Primer on fertilizers and plant nutrition
A COMPANY that distributes various biostimulants that promote healthy plant growth has come up with a very useful primer about fertilizers and nutritional requirements of various crops. The primer is titled “Complete Plant Nutrition With Stress Management Technology” published by Zetryl Chem Philippines headed by Danton B. Pajarillaga, president and general manager.
Topics include What Is Fertilizer?; Nutritional Requirements of Plants; Traditional/Macro/ NPK – First Group; Micronutrients/Trace Elements – Second Group; What Is Soil pH?; Plant Stress – Biotic and Abiotic; The Plant Disease Triangle; and Fungi, Bacteria, Virus and Nematodes.
The topics are explained in very simple, understandable manner so the reader can easily appreciate them. The texts are accompanied with color photos and illustrations for easier comprehension and appreciation.
The functions of the major fertilizer elements as well as the micronutrients are presented in both English and Tagalog. For instance, what happens when there is a deficiency of one trace element, is shown with an accompanying picture or illustration.
In the discussion of soil pH (degree of acidity or alkalinity), the ideal pH for each of most commonly grown crops is given. Then there is a graphic presentation on how a low soil pH can make fertilizers ineffective. For instance, if the soil pH is 4.5 which is extremely acidic, only 30% of the nitrogen applied will be absorbed. In the case of phosphorus, only 23% will be absorbed; and only 33% in the case of potassium. So it is very important to know the soil pH before applying fertilizer. When the pH is 7.0, which is neutral, all the nitrogen, phosphorus and potassium applied will be absorbed by the plants. Different crops, however, have their ideal soil pH levels and are listed in the primer.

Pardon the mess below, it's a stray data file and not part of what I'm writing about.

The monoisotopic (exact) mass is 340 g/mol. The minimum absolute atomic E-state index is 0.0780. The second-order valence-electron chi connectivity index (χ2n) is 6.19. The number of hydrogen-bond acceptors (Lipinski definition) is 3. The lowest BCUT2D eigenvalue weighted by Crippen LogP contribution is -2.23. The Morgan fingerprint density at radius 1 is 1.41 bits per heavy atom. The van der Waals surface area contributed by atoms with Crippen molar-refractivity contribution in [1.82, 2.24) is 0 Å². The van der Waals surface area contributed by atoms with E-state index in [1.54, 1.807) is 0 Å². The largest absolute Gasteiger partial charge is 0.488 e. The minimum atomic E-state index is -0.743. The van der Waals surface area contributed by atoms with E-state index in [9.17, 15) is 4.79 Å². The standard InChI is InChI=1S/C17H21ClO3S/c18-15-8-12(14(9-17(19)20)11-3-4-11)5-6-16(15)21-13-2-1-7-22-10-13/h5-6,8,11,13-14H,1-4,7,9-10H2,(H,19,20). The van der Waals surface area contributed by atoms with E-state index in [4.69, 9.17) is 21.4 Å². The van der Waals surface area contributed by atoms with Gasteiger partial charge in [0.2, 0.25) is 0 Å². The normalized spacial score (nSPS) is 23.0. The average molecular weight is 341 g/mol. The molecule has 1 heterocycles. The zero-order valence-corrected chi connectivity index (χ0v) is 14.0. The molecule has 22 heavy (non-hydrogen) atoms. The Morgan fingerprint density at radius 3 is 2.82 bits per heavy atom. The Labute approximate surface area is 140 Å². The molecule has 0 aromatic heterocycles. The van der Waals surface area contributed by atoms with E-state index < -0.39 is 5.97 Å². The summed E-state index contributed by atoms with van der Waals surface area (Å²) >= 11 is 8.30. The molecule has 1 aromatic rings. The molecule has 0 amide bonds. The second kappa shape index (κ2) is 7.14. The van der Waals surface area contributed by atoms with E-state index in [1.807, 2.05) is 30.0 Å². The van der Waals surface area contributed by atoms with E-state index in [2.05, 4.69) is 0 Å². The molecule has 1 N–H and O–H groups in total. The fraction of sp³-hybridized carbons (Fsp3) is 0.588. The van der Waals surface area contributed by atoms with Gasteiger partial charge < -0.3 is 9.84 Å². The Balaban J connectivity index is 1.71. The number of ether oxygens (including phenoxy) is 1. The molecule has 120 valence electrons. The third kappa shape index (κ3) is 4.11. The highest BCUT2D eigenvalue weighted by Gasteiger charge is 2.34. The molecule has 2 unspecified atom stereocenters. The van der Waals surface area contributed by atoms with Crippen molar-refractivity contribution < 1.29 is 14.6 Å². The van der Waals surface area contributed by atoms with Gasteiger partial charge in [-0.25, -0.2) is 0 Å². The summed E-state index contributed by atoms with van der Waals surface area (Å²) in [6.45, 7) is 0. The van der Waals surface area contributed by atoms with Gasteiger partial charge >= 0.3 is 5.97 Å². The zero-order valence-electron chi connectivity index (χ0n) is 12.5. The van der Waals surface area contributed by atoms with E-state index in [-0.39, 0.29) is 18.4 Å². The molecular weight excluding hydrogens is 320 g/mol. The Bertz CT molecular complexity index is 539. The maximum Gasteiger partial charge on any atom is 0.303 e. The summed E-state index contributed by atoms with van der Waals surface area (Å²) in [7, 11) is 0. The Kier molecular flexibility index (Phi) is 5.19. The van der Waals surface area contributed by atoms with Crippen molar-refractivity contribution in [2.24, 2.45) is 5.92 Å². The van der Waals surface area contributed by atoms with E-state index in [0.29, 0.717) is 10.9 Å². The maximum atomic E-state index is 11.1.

There’s an interesting part in the primer which stresses that one should understand how certain nutrients react with each other. It states that not all deficiencies are caused by a lack of nutrients. For example, Calcium deficiency may be diagnosed as due to low calcium levels or because there are high levels of Nitrates (NO ). Nitrates ‘push’ Calcium away and can block absorption.
So, what to do? The primer advises that one should use organic Nitrogen instead of inorganic Nitrogen which is high in Nitrates. Many modern synthetic fertilizers contain primary Nitrates or other salt-based forms of nitrogen. The salts are the most common cause of tip burn, nutrient antagonism, and weak plant growth.
There are many more useful info that you will learn from the primer. For a free copy, contact Harold Hazel Larete at 0917 816-1909.